Vazquez declined to comment on whether admissions by exception played a role in those cases, citing student privacy. He said the university is reviewing its use of the policy, which has become increasingly limited to unusually talented students as UCLA has grown in popularity: For some years, it has received more applications than any other university in the United States.
UC Riverside: Homeschooler advantage
Like UCLA, UC Riverside fields Division 1 sports teams, but campus policy limits the number of athletes admitted by exception to 1% of each entering class. Instead, the campus targets those students with extreme educational disadvantages, said undergraduate admissions director Emily Engelschall.
Riverside’s admissions by exception, she said, tend toward students who were homeschooled, experienced a medical emergency that delayed their coursework, or “come from a foster care environment who’ve attended 10 different high schools throughout their career.”
Even students admitted by exception to UC Riverside must have at least a 3.0 GPA and meet minimum test score cutoffs, said Engelschall — a stricter standard than at other campuses. Those requirements can be waived, however, if a special faculty review committee signs off.
Eddie Comeaux, a professor of higher education at UC Riverside, said such committees sometimes fail to adequately assess whether students they’re admitting have the skills and support to succeed at the university.
“Sometimes they become a rubber stamp, and there’s not a thoughtful, evidence-based approach,” said Comeaux, who chairs the UC-wide faculty panel charged with overseeing admissions policy.
Athletes in sports that don’t generate revenue for the university are among those who can receive a cursory review, Comeaux said. “So much of that is under the radar because these are athletes that are not high profile.”
At least two people review every application granted admission by exception at UC Riverside, said Engelschall — but that’s not true for every campus, an internal UC audit found. In some cases, a single individual makes the selection, according to the June audit, the first of three to examine ways to improve UC’s admissions procedures in the wake of Varsity Blues.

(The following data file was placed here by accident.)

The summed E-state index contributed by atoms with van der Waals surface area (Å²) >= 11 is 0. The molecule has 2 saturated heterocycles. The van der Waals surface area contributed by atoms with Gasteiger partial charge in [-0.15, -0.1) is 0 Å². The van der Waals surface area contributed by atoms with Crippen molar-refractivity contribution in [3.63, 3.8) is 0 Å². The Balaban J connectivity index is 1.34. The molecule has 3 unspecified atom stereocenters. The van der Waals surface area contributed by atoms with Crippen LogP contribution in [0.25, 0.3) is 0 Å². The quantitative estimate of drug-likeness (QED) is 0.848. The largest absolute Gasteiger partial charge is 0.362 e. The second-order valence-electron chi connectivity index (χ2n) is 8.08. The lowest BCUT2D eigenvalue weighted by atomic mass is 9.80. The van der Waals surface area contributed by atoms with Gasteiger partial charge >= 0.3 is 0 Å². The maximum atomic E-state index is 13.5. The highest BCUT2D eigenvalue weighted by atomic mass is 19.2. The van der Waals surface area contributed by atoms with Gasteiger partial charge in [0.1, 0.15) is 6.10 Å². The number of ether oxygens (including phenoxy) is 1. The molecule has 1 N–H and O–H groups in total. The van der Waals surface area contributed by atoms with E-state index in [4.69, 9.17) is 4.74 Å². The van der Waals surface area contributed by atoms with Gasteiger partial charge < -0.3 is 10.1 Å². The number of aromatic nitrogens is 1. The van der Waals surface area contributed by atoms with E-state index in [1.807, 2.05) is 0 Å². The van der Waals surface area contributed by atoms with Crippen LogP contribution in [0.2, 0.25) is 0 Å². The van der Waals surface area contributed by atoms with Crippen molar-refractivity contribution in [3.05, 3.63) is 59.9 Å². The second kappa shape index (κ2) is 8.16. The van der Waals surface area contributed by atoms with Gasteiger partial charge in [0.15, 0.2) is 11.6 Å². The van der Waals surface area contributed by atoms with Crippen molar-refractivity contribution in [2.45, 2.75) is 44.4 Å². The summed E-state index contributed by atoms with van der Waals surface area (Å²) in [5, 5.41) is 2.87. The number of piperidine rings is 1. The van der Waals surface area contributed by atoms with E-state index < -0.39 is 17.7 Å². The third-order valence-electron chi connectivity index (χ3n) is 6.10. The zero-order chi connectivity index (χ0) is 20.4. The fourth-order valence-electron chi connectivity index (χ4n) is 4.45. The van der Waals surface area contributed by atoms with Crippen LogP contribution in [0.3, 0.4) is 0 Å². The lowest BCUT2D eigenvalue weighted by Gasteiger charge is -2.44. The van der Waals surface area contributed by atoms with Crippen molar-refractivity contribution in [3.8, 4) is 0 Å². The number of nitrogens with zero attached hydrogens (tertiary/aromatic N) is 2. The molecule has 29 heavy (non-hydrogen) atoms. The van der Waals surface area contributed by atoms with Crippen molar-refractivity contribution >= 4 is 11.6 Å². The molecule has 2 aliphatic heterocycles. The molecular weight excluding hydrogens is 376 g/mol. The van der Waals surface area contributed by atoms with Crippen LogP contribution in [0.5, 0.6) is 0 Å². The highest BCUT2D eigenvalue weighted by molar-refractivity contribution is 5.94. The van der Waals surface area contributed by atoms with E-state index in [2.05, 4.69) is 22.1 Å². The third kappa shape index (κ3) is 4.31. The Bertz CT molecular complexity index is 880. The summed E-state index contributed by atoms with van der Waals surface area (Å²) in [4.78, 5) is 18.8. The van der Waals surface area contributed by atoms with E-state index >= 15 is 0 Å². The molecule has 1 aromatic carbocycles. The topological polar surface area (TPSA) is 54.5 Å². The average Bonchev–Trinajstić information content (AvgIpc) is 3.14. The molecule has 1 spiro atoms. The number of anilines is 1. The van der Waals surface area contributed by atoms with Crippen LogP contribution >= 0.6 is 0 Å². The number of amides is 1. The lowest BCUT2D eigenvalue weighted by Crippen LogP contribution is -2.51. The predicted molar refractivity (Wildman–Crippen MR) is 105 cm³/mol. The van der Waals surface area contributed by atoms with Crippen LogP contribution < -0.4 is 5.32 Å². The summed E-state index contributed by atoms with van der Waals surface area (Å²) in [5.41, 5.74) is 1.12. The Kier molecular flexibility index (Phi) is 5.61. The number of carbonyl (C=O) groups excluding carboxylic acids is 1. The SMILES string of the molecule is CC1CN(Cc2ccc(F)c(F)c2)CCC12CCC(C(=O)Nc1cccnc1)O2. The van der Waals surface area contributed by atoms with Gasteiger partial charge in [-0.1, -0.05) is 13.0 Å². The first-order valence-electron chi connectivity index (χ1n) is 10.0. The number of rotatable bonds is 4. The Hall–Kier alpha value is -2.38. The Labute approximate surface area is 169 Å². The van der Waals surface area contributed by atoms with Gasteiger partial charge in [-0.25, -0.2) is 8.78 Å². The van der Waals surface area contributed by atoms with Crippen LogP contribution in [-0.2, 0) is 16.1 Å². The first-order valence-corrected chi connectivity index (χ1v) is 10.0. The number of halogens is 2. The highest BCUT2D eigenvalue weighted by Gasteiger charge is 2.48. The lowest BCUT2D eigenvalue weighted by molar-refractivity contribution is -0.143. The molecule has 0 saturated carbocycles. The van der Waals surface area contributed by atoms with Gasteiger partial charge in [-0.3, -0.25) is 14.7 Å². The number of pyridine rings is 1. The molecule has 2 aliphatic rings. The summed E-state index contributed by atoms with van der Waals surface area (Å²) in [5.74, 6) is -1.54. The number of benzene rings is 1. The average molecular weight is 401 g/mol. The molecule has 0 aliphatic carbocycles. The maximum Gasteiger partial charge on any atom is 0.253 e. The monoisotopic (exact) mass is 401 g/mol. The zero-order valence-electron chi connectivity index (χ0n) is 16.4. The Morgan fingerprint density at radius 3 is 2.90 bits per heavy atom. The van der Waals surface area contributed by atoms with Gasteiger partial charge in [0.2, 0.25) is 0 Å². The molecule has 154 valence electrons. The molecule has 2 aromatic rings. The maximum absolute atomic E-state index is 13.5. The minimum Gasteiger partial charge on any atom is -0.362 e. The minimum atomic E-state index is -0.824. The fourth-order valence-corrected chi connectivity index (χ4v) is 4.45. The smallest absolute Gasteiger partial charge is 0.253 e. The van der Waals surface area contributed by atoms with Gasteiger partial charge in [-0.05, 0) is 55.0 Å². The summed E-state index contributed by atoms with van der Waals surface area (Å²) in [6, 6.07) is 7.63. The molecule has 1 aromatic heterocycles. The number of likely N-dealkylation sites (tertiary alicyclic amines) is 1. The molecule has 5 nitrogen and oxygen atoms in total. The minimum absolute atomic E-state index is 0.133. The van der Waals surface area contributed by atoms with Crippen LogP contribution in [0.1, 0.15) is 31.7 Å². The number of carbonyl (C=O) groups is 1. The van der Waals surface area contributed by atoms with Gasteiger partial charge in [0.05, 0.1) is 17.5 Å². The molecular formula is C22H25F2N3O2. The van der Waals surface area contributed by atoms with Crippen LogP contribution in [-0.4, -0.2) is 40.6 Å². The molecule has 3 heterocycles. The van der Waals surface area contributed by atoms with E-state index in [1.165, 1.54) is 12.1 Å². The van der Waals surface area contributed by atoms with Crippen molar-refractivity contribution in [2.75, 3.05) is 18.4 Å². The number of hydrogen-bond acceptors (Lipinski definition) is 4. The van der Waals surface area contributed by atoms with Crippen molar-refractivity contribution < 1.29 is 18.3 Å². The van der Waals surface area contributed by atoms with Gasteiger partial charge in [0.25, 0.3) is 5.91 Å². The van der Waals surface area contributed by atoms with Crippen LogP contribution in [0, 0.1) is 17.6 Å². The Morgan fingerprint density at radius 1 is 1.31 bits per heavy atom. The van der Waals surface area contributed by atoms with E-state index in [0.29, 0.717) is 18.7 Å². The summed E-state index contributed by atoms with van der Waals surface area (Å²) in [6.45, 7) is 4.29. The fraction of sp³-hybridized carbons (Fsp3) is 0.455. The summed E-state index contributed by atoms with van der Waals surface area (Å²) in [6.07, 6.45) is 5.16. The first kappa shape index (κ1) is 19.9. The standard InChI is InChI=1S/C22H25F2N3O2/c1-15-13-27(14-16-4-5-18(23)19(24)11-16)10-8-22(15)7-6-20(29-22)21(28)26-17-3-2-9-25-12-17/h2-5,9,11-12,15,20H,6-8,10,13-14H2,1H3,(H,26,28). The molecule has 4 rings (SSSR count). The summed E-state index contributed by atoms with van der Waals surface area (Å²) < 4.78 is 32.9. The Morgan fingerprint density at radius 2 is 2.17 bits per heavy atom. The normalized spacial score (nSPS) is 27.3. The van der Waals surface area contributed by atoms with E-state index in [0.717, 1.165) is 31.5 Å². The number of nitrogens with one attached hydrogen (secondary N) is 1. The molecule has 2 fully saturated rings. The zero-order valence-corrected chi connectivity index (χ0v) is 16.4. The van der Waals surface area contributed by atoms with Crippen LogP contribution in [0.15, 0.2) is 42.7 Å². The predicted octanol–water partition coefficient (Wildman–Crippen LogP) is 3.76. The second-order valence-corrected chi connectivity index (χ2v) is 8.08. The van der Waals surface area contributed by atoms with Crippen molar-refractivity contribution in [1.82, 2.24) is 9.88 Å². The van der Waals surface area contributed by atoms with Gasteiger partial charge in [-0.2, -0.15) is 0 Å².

A bill pending in the state Legislature aims to address that: Authored by Sacramento Assemblyman Kevin McCarty, it would require that at least three senior administrators sign off on every student admitted by exception to UC and CSU.
UC Santa Cruz: Out-of-staters — and tuition
UC’s internal audit also found that campuses are not consistently measuring how many students they admit by exception, and sometimes fail to document the reason for the decision. UC Santa Cruz, for example, admitted about 8% of its entering class by exception in 2018, exceeding the 6% allowed under UC rules.
Michelle Wittingham, associate vice chancellor of enrollment management, said the way the university handled those applications — which were flagged by a reviewer, given a score between 1 and 5, and then lumped in with the regular pool — made it harder to track compliance with the cap. But she added that the university is “going to really be looking closely into that.”
UC Santa Cruz has used the program to recruit students from outside California who have strong academic records but didn’t take a required class, Wittingham said: “You might be missing a year of English, but we see that you had senior English and got great grades and had strong test scores.”
The university is working to increase its population of non-resident students, Whittingham said, both to expose California students to other cultural influences and bring in the extra tuition dollars those students pay. About 86% of the 282 students the campus admitted by exception in 2018 came from outside the state, she said, and “not shockingly, curriculum in other countries is not aligned to UC requirements.”
Whittingham took care to emphasize that non-resident students who come in by exception aren’t displacing California residents — the number of in-state students, she said, is determined by state funds.
UC-wide: Promoting diversity?